EDITOR’S NOTE:  To our clients as well as the general public:  CyberLoft Computer Services implements additional security to ensure that CyberLoft, and its clients, remain protected from the type of Windows vulnerability mentioned in this article. If you are not yet a client, contact CyberLoft at (404) 919-7555 to be sure you are protected.

UPDATE 11/1:  Microsoft Executive Vice President Terry Myerson on Tuesday afternoon offered more details about how malware can exploit the Windows vulnerability, which it calls “Strontium.”

In order for a computer to be affected, malware must first exploit Adobe’s Flash to gain control of a Web browser, then elevate privileges in order to escape the browser’s sandbox, and finally install a backdoor to provide access to the victim’s computer.

Myerson wrote in a blog post that the Windows Defender antivirus tool is able to detect this activity. He also said Microsoft Edge prevents this post-exploitation step of installing a backdoor. It therefore appears that Windows 10 users browsing the Web with Edge are protected. For everyone else, “patches for all versions of Windows are now being tested by many industry participants, and we plan to release them publicly on the next Update Tuesday, Nov 8,” Myerson writes.

ORIGINAL STORY: A serious security vulnerability in Windows code is currently being exploited, Google researchers said on Monday.

Google discovered the flaw, which also affects Adobe’s Flash media player, on Oct. 21. Adobe issued a fix a few days later, but Microsoft still has not issued its own, according to a Google blog post. Google said its policy is to publish actively exploited critical vulnerabilities seven days after it reports them to the software’s creator.

The flaw, which exists in the Windows kernel, can be used as a “security sandbox escape,” according to Google. Most software contains sandboxes in order to stop malicious or malfunctioning programs from damaging or snooping on the rest of the computer.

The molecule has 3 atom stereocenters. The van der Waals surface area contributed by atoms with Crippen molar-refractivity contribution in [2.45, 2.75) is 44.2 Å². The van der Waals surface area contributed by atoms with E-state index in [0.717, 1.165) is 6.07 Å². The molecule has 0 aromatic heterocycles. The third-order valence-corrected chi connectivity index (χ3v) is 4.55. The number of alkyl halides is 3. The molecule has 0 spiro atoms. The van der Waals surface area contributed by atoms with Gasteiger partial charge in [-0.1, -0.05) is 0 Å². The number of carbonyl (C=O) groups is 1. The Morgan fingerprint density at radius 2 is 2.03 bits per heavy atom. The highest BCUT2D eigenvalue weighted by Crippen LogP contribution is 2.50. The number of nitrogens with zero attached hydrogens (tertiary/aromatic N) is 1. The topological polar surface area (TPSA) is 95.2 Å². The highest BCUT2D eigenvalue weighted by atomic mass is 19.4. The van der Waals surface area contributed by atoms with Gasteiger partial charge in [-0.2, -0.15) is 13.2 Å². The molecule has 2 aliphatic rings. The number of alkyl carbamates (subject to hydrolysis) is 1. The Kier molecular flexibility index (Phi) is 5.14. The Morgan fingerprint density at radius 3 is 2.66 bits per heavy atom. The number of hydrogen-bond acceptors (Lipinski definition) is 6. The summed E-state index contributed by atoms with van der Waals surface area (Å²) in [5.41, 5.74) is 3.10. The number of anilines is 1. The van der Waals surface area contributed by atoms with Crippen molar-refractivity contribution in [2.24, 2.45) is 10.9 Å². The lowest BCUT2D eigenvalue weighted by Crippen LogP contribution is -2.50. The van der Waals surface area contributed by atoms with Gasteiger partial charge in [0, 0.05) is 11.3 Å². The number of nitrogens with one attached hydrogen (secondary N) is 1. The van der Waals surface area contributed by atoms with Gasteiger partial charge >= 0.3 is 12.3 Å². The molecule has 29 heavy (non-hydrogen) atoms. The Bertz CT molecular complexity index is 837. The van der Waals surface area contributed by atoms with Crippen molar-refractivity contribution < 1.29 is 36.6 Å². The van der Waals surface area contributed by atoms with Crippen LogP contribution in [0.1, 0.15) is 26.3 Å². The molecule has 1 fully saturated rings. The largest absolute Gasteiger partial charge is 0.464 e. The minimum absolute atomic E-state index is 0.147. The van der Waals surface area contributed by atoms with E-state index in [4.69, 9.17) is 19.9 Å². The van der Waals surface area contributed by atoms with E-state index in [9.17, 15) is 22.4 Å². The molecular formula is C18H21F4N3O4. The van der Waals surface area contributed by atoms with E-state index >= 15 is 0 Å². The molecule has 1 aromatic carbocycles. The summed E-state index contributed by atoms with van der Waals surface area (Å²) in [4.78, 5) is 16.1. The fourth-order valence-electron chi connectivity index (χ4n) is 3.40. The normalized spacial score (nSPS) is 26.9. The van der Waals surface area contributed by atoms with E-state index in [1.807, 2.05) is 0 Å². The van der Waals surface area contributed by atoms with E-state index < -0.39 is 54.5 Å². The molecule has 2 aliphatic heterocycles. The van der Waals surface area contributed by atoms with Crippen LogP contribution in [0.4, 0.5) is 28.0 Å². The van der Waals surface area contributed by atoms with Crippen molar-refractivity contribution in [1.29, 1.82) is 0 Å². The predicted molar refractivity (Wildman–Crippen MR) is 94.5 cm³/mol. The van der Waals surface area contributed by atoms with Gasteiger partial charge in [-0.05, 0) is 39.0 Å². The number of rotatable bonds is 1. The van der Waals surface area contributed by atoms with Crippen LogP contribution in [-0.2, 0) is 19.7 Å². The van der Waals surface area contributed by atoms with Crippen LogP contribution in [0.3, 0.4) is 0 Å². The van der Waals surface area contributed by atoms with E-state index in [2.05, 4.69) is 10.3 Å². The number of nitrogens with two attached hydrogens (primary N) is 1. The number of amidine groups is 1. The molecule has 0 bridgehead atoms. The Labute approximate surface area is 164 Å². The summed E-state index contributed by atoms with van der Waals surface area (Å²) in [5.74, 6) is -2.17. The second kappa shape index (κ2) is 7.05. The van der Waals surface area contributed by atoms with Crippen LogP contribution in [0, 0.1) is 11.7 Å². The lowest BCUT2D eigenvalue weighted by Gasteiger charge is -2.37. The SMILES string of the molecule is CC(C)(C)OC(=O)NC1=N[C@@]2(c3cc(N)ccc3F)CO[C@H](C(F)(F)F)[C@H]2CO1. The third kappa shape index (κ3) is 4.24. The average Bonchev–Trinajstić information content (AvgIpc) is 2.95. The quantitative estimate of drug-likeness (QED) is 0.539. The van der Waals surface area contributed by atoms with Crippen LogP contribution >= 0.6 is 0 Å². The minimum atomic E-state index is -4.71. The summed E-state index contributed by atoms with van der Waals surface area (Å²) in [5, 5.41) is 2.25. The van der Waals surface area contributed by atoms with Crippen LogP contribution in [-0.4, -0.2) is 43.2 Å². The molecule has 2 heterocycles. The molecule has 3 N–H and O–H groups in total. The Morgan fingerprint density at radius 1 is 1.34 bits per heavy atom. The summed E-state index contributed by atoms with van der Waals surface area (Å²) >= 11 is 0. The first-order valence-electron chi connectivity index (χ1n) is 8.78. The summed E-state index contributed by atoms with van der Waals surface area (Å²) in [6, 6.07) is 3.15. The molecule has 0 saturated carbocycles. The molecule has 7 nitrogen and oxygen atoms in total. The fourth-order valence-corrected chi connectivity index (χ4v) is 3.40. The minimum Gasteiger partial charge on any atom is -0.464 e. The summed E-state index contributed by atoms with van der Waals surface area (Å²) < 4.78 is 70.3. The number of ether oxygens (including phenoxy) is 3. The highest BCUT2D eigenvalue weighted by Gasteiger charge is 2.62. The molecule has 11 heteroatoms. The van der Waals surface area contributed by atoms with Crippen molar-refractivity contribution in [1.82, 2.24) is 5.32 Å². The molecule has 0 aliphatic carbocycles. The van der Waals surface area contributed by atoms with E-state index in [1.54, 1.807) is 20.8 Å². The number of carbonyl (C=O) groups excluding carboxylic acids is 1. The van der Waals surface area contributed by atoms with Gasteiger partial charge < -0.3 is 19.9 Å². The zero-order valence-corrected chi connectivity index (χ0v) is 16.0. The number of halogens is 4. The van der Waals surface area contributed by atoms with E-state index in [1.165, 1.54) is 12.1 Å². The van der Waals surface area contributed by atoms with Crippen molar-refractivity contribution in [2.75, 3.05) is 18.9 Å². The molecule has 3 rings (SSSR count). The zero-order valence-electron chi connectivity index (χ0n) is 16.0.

It’s unclear how extensively the Windows vulnerability has been exploited. Google said only that it is being “actively exploited.” In a statement, Microsoft acknowledged the security flaw and criticised Google for disclosing it before a fix was ready.

“We believe in coordinated vulnerability disclosure, and today’s disclosure by Google puts customers at potential risk,” a Microsoft spokesperson told VentureBeat. “Windows is the only platform with a customer commitment to investigate reported security issues and proactively update impacted devices as soon as possible.”

The company added that it recommends Windows owners use the Microsoft Edge browser, though it did not say whether Edge can prevent the vulnerability from being exploited. Google, meanwhile, said its Chrome browser prevents the exploit.

Citing a source close to Microsoft, VentureBeat reported that the vulnerability requires Flash to be exploited. Since Adobe has already issued a fix for Flash, users with the latest Flash updates may be protected even without a Microsoft fix.

Source: PC Magazine